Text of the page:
People-based versus place-based policies: the 2009 world development report

SOURCE: Local Economy
OUTPUT TYPE: Journal Article
PUBLICATION YEAR: 2012
TITLE AUTHOR(S): I.Turok
KEYWORDS: DEVELOPMENT, ECONOMIC GROWTH, SPATIAL DEVELOPMENT, URBANISATION
Print: HSRC Library: shelf number 7436

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Abstract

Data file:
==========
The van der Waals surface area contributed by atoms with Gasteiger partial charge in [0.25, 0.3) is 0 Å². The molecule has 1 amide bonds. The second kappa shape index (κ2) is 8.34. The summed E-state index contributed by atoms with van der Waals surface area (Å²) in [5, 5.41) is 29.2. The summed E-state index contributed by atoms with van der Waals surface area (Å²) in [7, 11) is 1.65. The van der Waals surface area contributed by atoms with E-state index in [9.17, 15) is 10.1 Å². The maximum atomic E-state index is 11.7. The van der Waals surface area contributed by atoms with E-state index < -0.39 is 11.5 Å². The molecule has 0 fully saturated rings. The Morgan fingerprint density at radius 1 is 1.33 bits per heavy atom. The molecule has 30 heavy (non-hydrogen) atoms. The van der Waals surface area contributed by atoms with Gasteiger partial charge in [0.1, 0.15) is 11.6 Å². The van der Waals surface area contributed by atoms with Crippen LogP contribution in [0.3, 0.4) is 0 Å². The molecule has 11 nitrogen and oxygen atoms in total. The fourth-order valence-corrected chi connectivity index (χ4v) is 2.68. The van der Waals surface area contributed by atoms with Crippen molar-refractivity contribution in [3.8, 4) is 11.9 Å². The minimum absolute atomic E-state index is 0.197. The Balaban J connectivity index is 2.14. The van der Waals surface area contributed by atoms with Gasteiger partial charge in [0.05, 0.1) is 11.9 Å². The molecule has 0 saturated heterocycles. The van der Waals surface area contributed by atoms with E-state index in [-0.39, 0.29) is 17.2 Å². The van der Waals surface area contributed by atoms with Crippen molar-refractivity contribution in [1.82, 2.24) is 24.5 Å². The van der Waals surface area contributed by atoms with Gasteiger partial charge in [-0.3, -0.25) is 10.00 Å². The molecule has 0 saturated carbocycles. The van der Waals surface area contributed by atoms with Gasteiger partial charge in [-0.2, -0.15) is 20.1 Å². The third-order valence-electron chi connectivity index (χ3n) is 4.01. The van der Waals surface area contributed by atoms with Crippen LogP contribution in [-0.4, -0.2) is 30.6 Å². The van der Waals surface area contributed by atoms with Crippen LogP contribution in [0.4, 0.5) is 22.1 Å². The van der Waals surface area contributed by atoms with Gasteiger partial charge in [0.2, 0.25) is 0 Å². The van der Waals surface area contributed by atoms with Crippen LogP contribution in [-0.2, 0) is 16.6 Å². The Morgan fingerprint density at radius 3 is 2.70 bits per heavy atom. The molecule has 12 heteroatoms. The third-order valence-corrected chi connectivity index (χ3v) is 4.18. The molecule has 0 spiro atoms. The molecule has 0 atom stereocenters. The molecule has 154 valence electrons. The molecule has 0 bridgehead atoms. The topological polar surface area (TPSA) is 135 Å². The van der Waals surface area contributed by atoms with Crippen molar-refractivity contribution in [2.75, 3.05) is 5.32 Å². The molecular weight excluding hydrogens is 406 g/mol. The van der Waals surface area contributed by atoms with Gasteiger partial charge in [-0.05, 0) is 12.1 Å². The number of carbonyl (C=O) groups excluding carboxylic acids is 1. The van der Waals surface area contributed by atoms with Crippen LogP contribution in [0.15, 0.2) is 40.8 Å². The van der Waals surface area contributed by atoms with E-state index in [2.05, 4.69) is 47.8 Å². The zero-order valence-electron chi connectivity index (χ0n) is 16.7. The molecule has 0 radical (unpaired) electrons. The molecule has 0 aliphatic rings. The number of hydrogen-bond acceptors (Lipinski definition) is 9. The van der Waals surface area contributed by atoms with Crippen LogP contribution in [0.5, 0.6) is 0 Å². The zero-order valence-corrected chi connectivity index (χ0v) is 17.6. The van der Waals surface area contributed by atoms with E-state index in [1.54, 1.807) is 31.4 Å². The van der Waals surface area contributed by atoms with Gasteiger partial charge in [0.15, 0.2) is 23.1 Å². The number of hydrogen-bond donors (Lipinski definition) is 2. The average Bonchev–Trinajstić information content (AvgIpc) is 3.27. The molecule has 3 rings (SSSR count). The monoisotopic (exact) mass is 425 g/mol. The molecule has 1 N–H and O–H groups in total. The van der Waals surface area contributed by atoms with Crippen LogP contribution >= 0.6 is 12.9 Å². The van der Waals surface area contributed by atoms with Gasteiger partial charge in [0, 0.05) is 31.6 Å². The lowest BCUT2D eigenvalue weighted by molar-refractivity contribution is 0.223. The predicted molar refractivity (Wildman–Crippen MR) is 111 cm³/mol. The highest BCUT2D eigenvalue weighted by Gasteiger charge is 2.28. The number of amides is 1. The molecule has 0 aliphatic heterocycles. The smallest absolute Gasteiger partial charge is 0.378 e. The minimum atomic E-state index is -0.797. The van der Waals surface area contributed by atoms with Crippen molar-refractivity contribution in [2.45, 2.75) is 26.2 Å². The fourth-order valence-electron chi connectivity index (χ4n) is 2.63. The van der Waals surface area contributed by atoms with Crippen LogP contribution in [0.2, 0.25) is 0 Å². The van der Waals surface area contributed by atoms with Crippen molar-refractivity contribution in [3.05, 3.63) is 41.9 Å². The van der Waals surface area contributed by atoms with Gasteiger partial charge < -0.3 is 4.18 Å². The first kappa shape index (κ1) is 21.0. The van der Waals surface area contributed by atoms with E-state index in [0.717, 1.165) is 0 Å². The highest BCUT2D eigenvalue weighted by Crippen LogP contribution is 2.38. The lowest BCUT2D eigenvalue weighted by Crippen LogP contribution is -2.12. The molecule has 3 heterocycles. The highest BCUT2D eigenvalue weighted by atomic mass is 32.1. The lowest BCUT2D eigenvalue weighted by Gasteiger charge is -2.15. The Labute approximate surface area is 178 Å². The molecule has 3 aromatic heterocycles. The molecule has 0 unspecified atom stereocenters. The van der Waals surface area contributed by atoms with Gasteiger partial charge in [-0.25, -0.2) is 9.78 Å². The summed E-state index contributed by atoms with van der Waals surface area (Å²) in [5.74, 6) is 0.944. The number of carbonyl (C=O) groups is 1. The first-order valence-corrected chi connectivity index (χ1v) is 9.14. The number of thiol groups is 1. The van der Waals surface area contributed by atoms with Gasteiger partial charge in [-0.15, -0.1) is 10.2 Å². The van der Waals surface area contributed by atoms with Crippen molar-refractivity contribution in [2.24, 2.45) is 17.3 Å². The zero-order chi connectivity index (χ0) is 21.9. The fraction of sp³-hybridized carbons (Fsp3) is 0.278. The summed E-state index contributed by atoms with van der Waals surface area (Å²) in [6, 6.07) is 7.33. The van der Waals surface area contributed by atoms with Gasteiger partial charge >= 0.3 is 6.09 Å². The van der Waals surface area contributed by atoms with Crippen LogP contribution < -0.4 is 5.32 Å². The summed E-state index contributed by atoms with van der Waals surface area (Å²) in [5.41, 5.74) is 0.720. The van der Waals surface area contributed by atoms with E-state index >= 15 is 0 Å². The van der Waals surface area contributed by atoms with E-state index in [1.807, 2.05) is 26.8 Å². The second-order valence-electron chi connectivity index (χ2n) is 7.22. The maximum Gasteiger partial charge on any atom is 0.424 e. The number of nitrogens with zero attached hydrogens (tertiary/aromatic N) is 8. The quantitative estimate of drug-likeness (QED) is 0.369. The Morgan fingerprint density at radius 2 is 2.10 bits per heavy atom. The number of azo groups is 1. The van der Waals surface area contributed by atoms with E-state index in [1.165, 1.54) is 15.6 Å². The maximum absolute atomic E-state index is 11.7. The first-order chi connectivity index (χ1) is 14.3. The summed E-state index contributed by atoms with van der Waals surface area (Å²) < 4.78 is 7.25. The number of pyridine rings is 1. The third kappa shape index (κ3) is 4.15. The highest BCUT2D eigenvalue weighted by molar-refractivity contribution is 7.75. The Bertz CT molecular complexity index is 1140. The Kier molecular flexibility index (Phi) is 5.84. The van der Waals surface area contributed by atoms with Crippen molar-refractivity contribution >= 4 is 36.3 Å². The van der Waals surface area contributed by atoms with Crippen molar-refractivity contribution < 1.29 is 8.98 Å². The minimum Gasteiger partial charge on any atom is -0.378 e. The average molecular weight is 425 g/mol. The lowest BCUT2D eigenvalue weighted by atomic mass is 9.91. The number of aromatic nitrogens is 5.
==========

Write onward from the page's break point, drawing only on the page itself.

The World Development Report 'Reshaping Economic Geography' is a bold attempt to set the agenda for spatial economic policy throughout the world. It promises governments a way to tackle uneven development by combining the pursuit of socio-spatial equality with stronger economic growth. This involves increasing density, reducing distance and lowering divisions. The framework is neat and internally consistent, but reducing the complexity of spatial development to a few simple distinctions results in serious omissions and shortcomings. First, the social, environmental and political effects of rapid urbanisation are neglected. Second, the role of local and regional institutions is ignored because of the focus on national institutions. Third, there is undue faith in the ability of trade and market forces to reduce spatial inequalities and a lack of faith in the capabilities of the state to stimulate development.